Many clients do not understand how their financial adviser is paid. The three basic compensation models are:
Commissions. The adviser is compensated for the sale of investments, insurance, and other financial products. Compensation is paid by the firm that provides the financial product, usually a mutual fund or an insurance company. This may be in the form of an up-front charge, trailing (ongoing) fees, or a combination of both.
Fee-based. Typically the adviser will charge a fee for putting together a financial plan for you. If you chose to implement the recommendations in the plan, such as the purchase of insurance, an annuity, or investments, the implementation will typically be done via the sale of commissioned products.
Fee-only. The adviser charges a fee for the services rendered. This can be one-time or ongoing, depending on the nature of your relationship and the services rendered. Fees may be hourly, flat, or retainer based, or based upon a percentage of the assets under advisement.
Why should you care how your adviser is paid? Because his/her compensation can impact the choice of the products recommended to you and your return from those products. Moreover, the adviser’s compensation structure can create a conflict of interest between what is best for you the client and what is best for the adviser’s wallet.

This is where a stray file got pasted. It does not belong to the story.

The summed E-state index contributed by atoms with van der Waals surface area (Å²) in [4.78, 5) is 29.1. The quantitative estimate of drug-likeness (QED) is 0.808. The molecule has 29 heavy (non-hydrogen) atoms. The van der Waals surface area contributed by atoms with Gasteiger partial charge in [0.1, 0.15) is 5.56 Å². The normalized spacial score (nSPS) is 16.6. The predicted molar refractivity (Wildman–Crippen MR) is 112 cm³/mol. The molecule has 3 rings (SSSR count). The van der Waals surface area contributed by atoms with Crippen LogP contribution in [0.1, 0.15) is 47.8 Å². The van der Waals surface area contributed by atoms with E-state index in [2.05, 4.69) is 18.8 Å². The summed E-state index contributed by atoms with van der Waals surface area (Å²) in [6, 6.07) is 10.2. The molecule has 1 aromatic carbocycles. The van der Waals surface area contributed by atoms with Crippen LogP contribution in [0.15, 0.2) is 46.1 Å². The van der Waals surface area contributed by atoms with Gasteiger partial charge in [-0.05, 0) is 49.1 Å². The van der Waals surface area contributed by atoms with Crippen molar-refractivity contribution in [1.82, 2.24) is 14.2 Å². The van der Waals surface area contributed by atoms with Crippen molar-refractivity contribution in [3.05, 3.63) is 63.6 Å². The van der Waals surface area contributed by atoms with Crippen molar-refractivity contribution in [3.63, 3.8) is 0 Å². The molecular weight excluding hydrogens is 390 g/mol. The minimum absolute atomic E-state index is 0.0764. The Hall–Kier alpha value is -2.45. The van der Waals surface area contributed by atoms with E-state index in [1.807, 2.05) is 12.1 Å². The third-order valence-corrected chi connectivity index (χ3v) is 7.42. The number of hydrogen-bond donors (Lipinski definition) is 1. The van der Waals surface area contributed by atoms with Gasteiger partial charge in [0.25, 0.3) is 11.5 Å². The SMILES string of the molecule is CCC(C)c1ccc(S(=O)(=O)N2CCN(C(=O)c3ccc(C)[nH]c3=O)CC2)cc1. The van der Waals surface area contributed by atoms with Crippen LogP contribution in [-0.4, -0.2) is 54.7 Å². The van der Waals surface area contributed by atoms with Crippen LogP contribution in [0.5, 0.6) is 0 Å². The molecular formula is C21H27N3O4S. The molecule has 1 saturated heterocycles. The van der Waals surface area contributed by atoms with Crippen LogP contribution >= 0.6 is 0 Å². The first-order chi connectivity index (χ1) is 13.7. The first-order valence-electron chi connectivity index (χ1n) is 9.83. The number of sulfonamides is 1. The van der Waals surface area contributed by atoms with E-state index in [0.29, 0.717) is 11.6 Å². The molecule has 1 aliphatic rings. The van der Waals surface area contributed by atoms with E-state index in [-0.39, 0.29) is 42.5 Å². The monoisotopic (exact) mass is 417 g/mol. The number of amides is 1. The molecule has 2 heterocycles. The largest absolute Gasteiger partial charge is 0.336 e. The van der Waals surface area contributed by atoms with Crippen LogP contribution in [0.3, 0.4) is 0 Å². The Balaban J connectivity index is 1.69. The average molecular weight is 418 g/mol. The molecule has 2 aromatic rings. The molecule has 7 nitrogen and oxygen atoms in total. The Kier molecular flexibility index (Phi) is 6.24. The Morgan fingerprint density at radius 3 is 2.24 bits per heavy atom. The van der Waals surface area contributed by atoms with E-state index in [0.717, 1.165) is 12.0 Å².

While there are many fine financial advisers who receive all or part of their compensation from the sale of financial products, a client can never be fully sure that the adviser’s recommendations are fully made with the client’s best interests at heart. Will the adviser suggest a mutual fund that does not pay a commission even if that fund is the best one for the client?
Fee-only advisers do not have this conflict of interest because they are paid by the client, not the financial product provider. They are free to suggest the best investment vehicles and financial products for each client’s individual situation. Full disclosure: I am a fee-only adviser, and I absolutely feel this is the best compensation method for clients.
When selecting a financial adviser, be sure to understand how he or she will be paid from working with you. Compensation structure should clearly not be the only metric used when choosing an adviser. There are many questions to ask a perspective adviser. Most of all, be sure that the person that you choose to work with is competent and that he or she fully understands your situation, your goals, and your expectations from the relationship.
Roger Wohlner, CFP®, is a fee-only financial adviser at Asset Strategy Consultants based in Arlington Heights, Ill., where he provides advice to individual clients, retirement plan sponsors, foundations, and endowments. He recently cofounded Retirement Fiduciary Advisors to provide direct investment and retirement planning advice to 401(k) plan participants. Follow Roger on Twitter and LinkedIn. Roger also blogs at Chicago Financial Planner.